There are no suspects, but detectives are continuing to pursue leads, he said.
Authorities have not disclosed when they believe Paulina died but have said her body was badly decomposed, discovered by hikers about a mile from the Horse Lake Trailhead.
Rodríguez said she was told by officials that Paulina was dead for about three months when she was found. She was missing for five. She wonders: What was Paulina doing — or what was done to her — during the first two months of her disappearance?
A few weeks after the disappearance, Rodríguez said someone close to her was contacted by a person who claimed to have Paulina and demanded ransom. Police advised her against paying, she said, noting that it could be an imposter replying to missing person posters hung around town.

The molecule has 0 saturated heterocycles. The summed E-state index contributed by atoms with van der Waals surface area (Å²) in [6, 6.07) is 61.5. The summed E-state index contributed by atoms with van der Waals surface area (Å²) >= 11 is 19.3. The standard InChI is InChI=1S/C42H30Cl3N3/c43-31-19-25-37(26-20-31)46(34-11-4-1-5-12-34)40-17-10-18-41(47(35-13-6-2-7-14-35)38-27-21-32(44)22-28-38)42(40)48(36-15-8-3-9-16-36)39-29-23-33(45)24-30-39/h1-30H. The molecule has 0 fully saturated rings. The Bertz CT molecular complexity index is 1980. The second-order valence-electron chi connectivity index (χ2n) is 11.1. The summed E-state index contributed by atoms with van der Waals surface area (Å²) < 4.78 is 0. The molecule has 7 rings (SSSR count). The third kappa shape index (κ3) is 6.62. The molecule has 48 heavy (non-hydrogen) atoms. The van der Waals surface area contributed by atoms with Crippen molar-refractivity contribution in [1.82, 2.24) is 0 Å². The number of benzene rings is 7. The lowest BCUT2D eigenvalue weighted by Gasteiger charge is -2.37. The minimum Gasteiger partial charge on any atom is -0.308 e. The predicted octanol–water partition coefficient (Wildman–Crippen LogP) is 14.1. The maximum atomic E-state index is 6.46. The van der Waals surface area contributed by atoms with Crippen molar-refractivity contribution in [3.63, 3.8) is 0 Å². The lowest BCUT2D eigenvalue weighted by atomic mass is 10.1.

Rodríguez resisted entering Paulina’s room because she feared it would open wounds too deep to close. Even so, the memory of her daughter is never far away.
An altar in honor of family members who’ve died greets guests near the entrance of her small home. Most prominent is a 3-foot tall photo of Paulina in a pink quinceañera dress.
Paulina was 2 years old when Rodríguez moved her to Waterville from Irapuato, Guanajuato, Mexico. She was the youngest of three after two brothers in their late 20s.
“It’s very difficult for us because she was the youngest,” Rodríguez said.
Paulina was a happy girl who loved music, dancing and cooking. Tortillas were her specialty.
“She really liked making tortillas,” Rodríguez said. “Always make tortillas.”